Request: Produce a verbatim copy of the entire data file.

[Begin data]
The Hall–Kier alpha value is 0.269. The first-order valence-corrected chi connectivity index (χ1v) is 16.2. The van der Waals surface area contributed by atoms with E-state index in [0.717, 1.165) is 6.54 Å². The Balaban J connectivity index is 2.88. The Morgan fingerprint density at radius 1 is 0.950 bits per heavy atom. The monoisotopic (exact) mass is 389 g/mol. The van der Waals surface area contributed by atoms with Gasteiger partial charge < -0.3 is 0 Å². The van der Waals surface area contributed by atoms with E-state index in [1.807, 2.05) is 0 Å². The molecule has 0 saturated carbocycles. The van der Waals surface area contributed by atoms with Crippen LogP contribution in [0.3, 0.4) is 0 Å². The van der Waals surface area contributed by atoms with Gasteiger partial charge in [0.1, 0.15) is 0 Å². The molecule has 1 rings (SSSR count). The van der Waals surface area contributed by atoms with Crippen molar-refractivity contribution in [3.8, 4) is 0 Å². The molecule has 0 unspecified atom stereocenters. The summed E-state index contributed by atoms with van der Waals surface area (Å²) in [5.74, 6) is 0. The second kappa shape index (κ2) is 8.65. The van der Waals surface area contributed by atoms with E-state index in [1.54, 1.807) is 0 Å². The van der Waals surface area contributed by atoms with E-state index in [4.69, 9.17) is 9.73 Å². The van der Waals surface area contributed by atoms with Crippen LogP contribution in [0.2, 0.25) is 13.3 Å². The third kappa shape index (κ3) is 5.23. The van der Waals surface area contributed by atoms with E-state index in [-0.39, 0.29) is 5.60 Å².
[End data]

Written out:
The Hall–Kier alpha value is 0.269. The first-order valence-corrected chi connectivity index (χ1v) is 16.2. The van der Waals surface area contributed by atoms with E-state index in [0.717, 1.165) is 6.54 Å². The Balaban J connectivity index is 2.88. The Morgan fingerprint density at radius 1 is 0.950 bits per heavy atom. The monoisotopic (exact) mass is 389 g/mol. The van der Waals surface area contributed by atoms with Gasteiger partial charge < -0.3 is 0 Å². The van der Waals surface area contributed by atoms with E-state index in [1.807, 2.05) is 0 Å². The molecule has 0 saturated carbocycles. The van der Waals surface area contributed by atoms with Crippen LogP contribution in [0.3, 0.4) is 0 Å². The van der Waals surface area contributed by atoms with Gasteiger partial charge in [0.1, 0.15) is 0 Å². The molecule has 1 rings (SSSR count). The van der Waals surface area contributed by atoms with Crippen molar-refractivity contribution in [3.8, 4) is 0 Å². The molecule has 0 unspecified atom stereocenters. The summed E-state index contributed by atoms with van der Waals surface area (Å²) in [5.74, 6) is 0. The second kappa shape index (κ2) is 8.65. The van der Waals surface area contributed by atoms with E-state index in [1.54, 1.807) is 0 Å². The van der Waals surface area contributed by atoms with E-state index in [4.69, 9.17) is 9.73 Å². The van der Waals surface area contributed by atoms with Crippen LogP contribution in [0.2, 0.25) is 13.3 Å². The third kappa shape index (κ3) is 5.23. The van der Waals surface area contributed by atoms with E-state index in [-0.39, 0.29) is 5.60 Å².